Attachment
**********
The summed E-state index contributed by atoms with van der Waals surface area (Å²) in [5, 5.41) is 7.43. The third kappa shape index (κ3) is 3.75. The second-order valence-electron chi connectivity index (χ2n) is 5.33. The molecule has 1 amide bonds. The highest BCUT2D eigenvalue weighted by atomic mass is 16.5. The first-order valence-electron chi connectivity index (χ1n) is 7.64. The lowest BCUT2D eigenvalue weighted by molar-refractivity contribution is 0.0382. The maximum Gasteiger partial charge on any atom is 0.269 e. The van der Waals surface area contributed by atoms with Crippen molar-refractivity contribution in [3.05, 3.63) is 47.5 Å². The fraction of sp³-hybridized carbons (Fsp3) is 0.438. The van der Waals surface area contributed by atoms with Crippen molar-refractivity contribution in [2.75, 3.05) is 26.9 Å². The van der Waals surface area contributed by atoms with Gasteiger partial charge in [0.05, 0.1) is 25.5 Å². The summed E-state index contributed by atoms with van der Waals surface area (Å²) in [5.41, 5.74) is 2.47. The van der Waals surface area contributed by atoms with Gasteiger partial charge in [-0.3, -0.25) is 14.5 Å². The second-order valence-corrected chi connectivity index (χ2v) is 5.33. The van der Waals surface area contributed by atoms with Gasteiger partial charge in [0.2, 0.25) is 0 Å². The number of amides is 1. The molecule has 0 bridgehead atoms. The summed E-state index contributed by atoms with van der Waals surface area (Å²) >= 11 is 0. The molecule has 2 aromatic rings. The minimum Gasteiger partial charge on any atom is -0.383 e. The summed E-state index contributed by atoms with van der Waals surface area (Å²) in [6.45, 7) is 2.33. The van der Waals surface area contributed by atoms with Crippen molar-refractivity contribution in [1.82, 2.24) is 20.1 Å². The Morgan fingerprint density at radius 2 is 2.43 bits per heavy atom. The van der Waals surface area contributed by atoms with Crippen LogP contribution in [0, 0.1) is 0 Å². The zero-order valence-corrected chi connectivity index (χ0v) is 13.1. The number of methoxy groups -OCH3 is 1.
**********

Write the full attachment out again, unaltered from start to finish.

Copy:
The summed E-state index contributed by atoms with van der Waals surface area (Å²) in [5, 5.41) is 7.43. The third kappa shape index (κ3) is 3.75. The second-order valence-electron chi connectivity index (χ2n) is 5.33. The molecule has 1 amide bonds. The highest BCUT2D eigenvalue weighted by atomic mass is 16.5. The first-order valence-electron chi connectivity index (χ1n) is 7.64. The lowest BCUT2D eigenvalue weighted by molar-refractivity contribution is 0.0382. The maximum Gasteiger partial charge on any atom is 0.269 e. The van der Waals surface area contributed by atoms with Crippen molar-refractivity contribution in [3.05, 3.63) is 47.5 Å². The fraction of sp³-hybridized carbons (Fsp3) is 0.438. The van der Waals surface area contributed by atoms with Crippen molar-refractivity contribution in [2.75, 3.05) is 26.9 Å². The van der Waals surface area contributed by atoms with Gasteiger partial charge in [0.05, 0.1) is 25.5 Å². The summed E-state index contributed by atoms with van der Waals surface area (Å²) in [5.41, 5.74) is 2.47. The van der Waals surface area contributed by atoms with Gasteiger partial charge in [-0.3, -0.25) is 14.5 Å². The second-order valence-corrected chi connectivity index (χ2v) is 5.33. The van der Waals surface area contributed by atoms with Gasteiger partial charge in [0.2, 0.25) is 0 Å². The number of amides is 1. The molecule has 0 bridgehead atoms. The summed E-state index contributed by atoms with van der Waals surface area (Å²) >= 11 is 0. The molecule has 2 aromatic rings. The minimum Gasteiger partial charge on any atom is -0.383 e. The summed E-state index contributed by atoms with van der Waals surface area (Å²) in [6.45, 7) is 2.33. The van der Waals surface area contributed by atoms with Crippen molar-refractivity contribution in [1.82, 2.24) is 20.1 Å². The Morgan fingerprint density at radius 2 is 2.43 bits per heavy atom. The van der Waals surface area contributed by atoms with Crippen LogP contribution in [0, 0.1) is 0 Å². The zero-order valence-corrected chi connectivity index (χ0v) is 13.1. The number of methoxy groups -OCH3 is 1.